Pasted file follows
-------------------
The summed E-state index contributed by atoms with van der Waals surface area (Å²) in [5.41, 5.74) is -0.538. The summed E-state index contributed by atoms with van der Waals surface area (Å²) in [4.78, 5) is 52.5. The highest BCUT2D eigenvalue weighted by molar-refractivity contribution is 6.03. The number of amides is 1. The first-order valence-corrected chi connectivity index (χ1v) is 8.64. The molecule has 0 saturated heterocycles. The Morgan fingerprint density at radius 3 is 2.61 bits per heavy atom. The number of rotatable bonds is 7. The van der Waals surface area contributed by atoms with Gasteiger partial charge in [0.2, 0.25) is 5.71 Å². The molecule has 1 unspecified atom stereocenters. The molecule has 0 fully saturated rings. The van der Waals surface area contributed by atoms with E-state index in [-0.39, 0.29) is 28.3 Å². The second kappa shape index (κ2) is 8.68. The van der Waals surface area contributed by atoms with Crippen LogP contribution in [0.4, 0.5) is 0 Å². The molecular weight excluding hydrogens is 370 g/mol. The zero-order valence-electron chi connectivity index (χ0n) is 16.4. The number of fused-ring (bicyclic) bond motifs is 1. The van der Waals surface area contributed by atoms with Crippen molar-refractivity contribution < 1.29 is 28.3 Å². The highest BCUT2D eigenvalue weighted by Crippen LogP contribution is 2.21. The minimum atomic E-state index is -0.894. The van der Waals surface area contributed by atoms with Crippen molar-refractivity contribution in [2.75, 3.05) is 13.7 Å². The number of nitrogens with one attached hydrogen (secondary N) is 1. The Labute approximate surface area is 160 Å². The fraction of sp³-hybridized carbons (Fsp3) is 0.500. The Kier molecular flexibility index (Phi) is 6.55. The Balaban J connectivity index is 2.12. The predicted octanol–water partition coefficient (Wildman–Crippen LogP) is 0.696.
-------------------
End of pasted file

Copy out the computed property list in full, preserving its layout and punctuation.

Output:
The summed E-state index contributed by atoms with van der Waals surface area (Å²) in [5.41, 5.74) is -0.538. The summed E-state index contributed by atoms with van der Waals surface area (Å²) in [4.78, 5) is 52.5. The highest BCUT2D eigenvalue weighted by molar-refractivity contribution is 6.03. The number of amides is 1. The first-order valence-corrected chi connectivity index (χ1v) is 8.64. The molecule has 0 saturated heterocycles. The Morgan fingerprint density at radius 3 is 2.61 bits per heavy atom. The number of rotatable bonds is 7. The van der Waals surface area contributed by atoms with Gasteiger partial charge in [0.2, 0.25) is 5.71 Å². The molecule has 1 unspecified atom stereocenters. The molecule has 0 fully saturated rings. The van der Waals surface area contributed by atoms with E-state index in [-0.39, 0.29) is 28.3 Å². The second kappa shape index (κ2) is 8.68. The van der Waals surface area contributed by atoms with Crippen LogP contribution in [0.4, 0.5) is 0 Å². The molecular weight excluding hydrogens is 370 g/mol. The zero-order valence-electron chi connectivity index (χ0n) is 16.4. The number of fused-ring (bicyclic) bond motifs is 1. The van der Waals surface area contributed by atoms with Crippen molar-refractivity contribution < 1.29 is 28.3 Å². The highest BCUT2D eigenvalue weighted by Crippen LogP contribution is 2.21. The minimum atomic E-state index is -0.894. The van der Waals surface area contributed by atoms with Crippen molar-refractivity contribution in [2.75, 3.05) is 13.7 Å². The number of nitrogens with one attached hydrogen (secondary N) is 1. The Labute approximate surface area is 160 Å². The fraction of sp³-hybridized carbons (Fsp3) is 0.500. The Kier molecular flexibility index (Phi) is 6.55. The Balaban J connectivity index is 2.12. The predicted octanol–water partition coefficient (Wildman–Crippen LogP) is 0.696.